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I am new to Play Framework and still trying to wrap my head around some things with the new Scala template engine.

Let's say I have the following package structure:

app/
app/controllers/Items.scala
app/models/Item.scala
app/views/layouts/page.scala.html
app/views/item/show.scala.html
app/views/item/details.scala.html  //partial

And this is my item/show template:

    @(item: Item, form: Form[Item])(implicit flash: Flash)
    @layout.page() {
        @*want to include details partial, wont work due to item param*@
        @item.details(item)
    }

Since including another template (e.g. including item/details above) is the exact same syntax as accessing a template parameter (e.g. item above), obviously this existing naming convention won't work without something changing.

I know I can rename my "app.views.item" package to "app.views.items", and rely on singular/plural forms to differentiate the view from the param name, but this does not seem like a very straightforward solution. Also what if I really want the parameter name to be the same as the view package?

One idea I have is to prepend all my views with an extra top level package:

 app/views/views/item/details.scala.html

So the include syntax would be @views.item.details(), but again this is obviously a hack.

What is a good way to avoid this issue? How can I better organize my code to avoid such naming collisions?

Most other template engines use operations like "include" or "render" to specify a partial include. I don't mean to offend anyone here, but is the Play Scala template engine syntax so terse that it actually dictates the organization of code?

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Maybe by using the full qualified name: @views.item.details(item) –  nico_ekito Oct 20 '12 at 14:28
    
Also I have noticed a similar issue with Controller and Model class names. In various sample applications I see model names such as "app.models.Item" and a controller names such as "app.controllers.Items". With a package level import, it is now up to a new developer to figure out that "Item" is a model and "Items" is a controller. That works, an again it is terse, but I am concerned about the potential for confusion/poor readability. –  kgx Oct 20 '12 at 14:28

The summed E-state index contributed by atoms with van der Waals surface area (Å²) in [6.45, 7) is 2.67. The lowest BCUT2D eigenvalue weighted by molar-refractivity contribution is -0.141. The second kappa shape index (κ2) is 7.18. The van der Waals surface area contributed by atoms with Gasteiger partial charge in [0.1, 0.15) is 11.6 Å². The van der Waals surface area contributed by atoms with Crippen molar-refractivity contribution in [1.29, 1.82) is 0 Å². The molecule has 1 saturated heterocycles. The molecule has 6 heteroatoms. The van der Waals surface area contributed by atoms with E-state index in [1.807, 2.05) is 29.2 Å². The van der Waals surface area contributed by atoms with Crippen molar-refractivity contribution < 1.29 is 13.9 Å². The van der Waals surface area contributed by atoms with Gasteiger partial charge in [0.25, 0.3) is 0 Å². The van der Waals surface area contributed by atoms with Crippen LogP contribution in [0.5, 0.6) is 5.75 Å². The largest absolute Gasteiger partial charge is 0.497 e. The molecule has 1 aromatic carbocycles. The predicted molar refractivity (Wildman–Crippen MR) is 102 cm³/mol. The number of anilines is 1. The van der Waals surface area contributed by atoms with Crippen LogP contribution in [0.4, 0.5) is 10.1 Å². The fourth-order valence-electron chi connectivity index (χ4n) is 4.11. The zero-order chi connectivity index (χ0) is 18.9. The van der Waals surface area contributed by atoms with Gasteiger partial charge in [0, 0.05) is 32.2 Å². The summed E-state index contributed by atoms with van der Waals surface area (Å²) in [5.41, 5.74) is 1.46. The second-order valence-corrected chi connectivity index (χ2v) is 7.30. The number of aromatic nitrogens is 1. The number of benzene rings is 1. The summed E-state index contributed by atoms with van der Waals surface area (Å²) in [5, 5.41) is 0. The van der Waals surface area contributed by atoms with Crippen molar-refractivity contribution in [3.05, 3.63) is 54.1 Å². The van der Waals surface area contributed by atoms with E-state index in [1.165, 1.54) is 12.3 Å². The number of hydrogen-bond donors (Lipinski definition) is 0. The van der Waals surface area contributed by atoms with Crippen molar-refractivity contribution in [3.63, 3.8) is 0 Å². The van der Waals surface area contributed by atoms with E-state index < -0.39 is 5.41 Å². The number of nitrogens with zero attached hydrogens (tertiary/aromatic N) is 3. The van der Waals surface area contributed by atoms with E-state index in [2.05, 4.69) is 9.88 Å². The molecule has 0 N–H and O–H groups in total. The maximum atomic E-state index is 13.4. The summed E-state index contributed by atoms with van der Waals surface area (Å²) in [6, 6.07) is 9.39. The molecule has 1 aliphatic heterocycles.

@nico_ekito, the fully qualified view name does not work for me. I get a compilation error. I have tried @app.views.item.details(item) as well as @views.item.details(item). Any suggestions? –  kgx Oct 20 '12 at 14:37
3  
The proper fully qualified name that works is: @views.html.item.details(item). –  kgx Oct 20 '12 at 14:43
    
yeah, I always forget the .html ;-) –  nico_ekito Oct 20 '12 at 14:54
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1 Answer

up vote 1 down vote accepted

3 solutions:

First

Typpicaly for partial templates you should use tags as described in the docs, where app/views/tags folder is a base:

file: app/views/tags/product.scala.html

in the templates (no initial import required in the parent view full syntax will allow you to avoid name-clash: @tags.packageName.tagName()):

<div id="container">
    @tags.product(item)
</div>

Of course in your case you can also use packages in the base folder

file: app/views/tags/item/product.scala.html

<div id="container">
    @tags.item.product(item)
</div>

I'm pretty sure that'll solve your problem.

Second

To avoid clash without changing package's name you can just rename the item in your view, also I recommend do not use a form name for the Form[T] as it can conflict with helpers:

@(existingItem: Item, existingItemForm: Form[Item])(implicit flash: Flash)
@layout.page() {
    @item.details(existingItem)
}

Third

If you'll fill your Form[Item] before passing to the view with given Item object, you don't need to pass both, as most probably you can get data from the form:

@(itemForm: Form[Item])(implicit flash: Flash)
@layout.page() {
    <div>Name of item is: @itemForm("name").value (this is a replacemnet for @@existingItem.name </div>
    @item.details(itemForm)
}

Of course in you product.scala.html you'll need to change the @(item: Item) param to @(itemForm: Form[Item])

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Good call! It never occurred to me that since everything is a function, I can just consider an include to be a tag. I was about to go with a convention like app.views.item.includes but I like the app.views.tags.item approach better. –  kgx Oct 20 '12 at 15:31
    
Added other possibilities :P –  biesior Oct 20 '12 at 15:43
    
I don't like (2), but I see your point on not using the parameter name "form" ... "itemForm" seems like a better call. (3) works, but assuming that I also want the the Item instance it doesn't solve my original problem. I've already started refactoring code to use approach (1). –  kgx Oct 20 '12 at 15:48
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